Blackmail and ransomware

Did you get an email threatening to out your online activities to your family – unless you paid the price? If so, you weren’t alone. There were plenty of threatening emails hitting inboxes last year, claiming to have video recordings of whatever you were doing in front of your laptop and a list of contacts they would send it to – unless you paid the ransom in bitcoin. They didn’t have any video, of course, but some people still paid up.

Ransomware hasn't gone away but it is certainly a lot less prevalent. Johnson says Microsoft is still seeing it pop up, but it is usually a tactic to distract the security effort from something happening elsewhere. Still, if your business files have been locked down until you pay up, it's no comfort to think that this isn't what they are really after.

So with all that in mind, what can we do to protect ourselves? While nothing is 100 per cent secure, there are a few steps you can take to cut down on the risk to your personal and financial information when you go online.

Get cynical

“If you are shopping in a strange city, you can make a judgment,” says Honan. “But shopping online from the safety of your office or home, we’re in a safe environment physically but virtually we could be wandering down a dark alley and handing our credit-card info to someone in a trenchcoat. We need be more aware of the dangers.

That applies across the board. Take nothing at face value. Don’t click unsolicited links that arrive in your inbox, even if they seem like they are from a trusted source. If an email asks you reset passwords for a site, go directly to the site rather than trusting the link within the email. And if something pops up on your laptop claiming your machine is filled with viruses you can clean out for the bargain price of €30, don’t hand over your credit card details. Ditto for ads on Facebook promising subscription services you’ve never heard of, or ads offering €500 vouchers just for handing over your name and a few personal details. If it seems too good to be true, the chances are that it is.

Encrypt mobile devices

Your smartphone has a lot of information on you. Think about all the things you do on it – banking, shopping, maybe some payments. So it makes sense to protect that data as much as possible.

Honan recommends encrypting your smartphone to prevent access to the data contained on it. On Android that means choosing to encrypt the device in your settings, and once you do it you can’t go back.

There are drawbacks though, as it may slow down access to your information, particularly if your device is older.

When you set a passcode for your iPhone, it encrypts the data At the very least, pick a password that is not easy to guess (that rules out 6666) and generally the more options you have, the longer it will take someone to break it. For example, a four-digit passcode has about 10,000 combinations. If you take that to six digits, there are more than a million possibilities. To make it even tougher, you can mix in some letters.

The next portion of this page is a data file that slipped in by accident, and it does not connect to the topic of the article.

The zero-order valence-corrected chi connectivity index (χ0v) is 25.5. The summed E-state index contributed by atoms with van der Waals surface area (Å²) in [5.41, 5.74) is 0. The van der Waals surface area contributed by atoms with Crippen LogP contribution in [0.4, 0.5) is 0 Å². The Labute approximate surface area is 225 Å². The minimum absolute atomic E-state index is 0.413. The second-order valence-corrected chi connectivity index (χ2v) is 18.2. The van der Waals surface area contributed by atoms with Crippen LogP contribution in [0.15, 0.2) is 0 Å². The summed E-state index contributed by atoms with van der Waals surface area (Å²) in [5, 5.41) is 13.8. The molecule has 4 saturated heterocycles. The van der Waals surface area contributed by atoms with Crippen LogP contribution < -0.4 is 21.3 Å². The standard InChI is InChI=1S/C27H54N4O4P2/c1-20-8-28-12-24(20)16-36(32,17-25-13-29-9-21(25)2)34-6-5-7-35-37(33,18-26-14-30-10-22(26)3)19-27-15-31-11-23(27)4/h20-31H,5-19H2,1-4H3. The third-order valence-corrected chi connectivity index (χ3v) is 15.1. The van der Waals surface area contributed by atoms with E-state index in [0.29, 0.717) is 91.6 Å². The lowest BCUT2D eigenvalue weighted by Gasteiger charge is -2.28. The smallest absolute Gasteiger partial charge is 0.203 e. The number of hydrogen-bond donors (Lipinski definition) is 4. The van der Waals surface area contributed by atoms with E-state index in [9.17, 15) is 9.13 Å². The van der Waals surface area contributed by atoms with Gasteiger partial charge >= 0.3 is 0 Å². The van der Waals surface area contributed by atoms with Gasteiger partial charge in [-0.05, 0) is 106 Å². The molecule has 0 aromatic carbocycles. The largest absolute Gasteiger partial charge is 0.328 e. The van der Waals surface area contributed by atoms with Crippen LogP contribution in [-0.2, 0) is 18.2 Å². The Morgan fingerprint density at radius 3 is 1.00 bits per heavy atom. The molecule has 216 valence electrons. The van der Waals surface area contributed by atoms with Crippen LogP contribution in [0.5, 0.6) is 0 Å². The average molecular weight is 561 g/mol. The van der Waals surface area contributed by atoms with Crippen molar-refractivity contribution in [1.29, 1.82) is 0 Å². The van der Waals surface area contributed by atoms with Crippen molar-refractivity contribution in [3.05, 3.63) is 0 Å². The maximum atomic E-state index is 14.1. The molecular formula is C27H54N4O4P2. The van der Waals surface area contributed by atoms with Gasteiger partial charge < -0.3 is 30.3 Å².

One thing to remember: if you back up your iPhone to your computer through the current version of the iTunes software, the backups aren’t encrypted by default. That means if someone gets hold of your laptop and breaks the presumably strong password you’ve set on that, they could gain access to your phone backups. However, you can tick a box to encrypt the backups, keeping them safe from prying eyes by requiring a password before you can do anything with the information.

Lock down social media

Do you know how much personal information you give away through social media? Checking in on Facebook regularly can give away a pattern to your movements at best and at worst could provide scammers with information that could give them access to your online accounts. A trip home documented online could give away your place of birth; happy birthday posts on Facebook can reveal your date of birth. A post dedicated to your parents on their wedding anniversary could provide a scammer with their names – and that’s before we get to the “fun” quizzes that will reveal the answers to a lot of common security questions in the guise of telling you what your fictional alter ego should be called. Think twice before you click that “accept” button.


Software updates can be inconvenient and annoying, and occasionally can result in problems with your devices. But despite all that, there are good reasons to install them soon after they are made available. If there is a bug or vulnerability in the software, there could be people out there looking to exploit it and the longer you leave your system unpatched, the bigger the risk to your information stored on that device. Like many things in life, it may never happen, but why take the risk? Get it patched as soon as possible.

Up your security

If you are firm on not using biometrics, there are steps you can take to further secure your accounts. For example, if your service providers offer two-factor authentication, use it. Google, Amazon, Apple and others all offer increased security by asking you to use either a one-time code or another device you own to authenticate access to your online accounts. Without that second layer of security, the password is useless.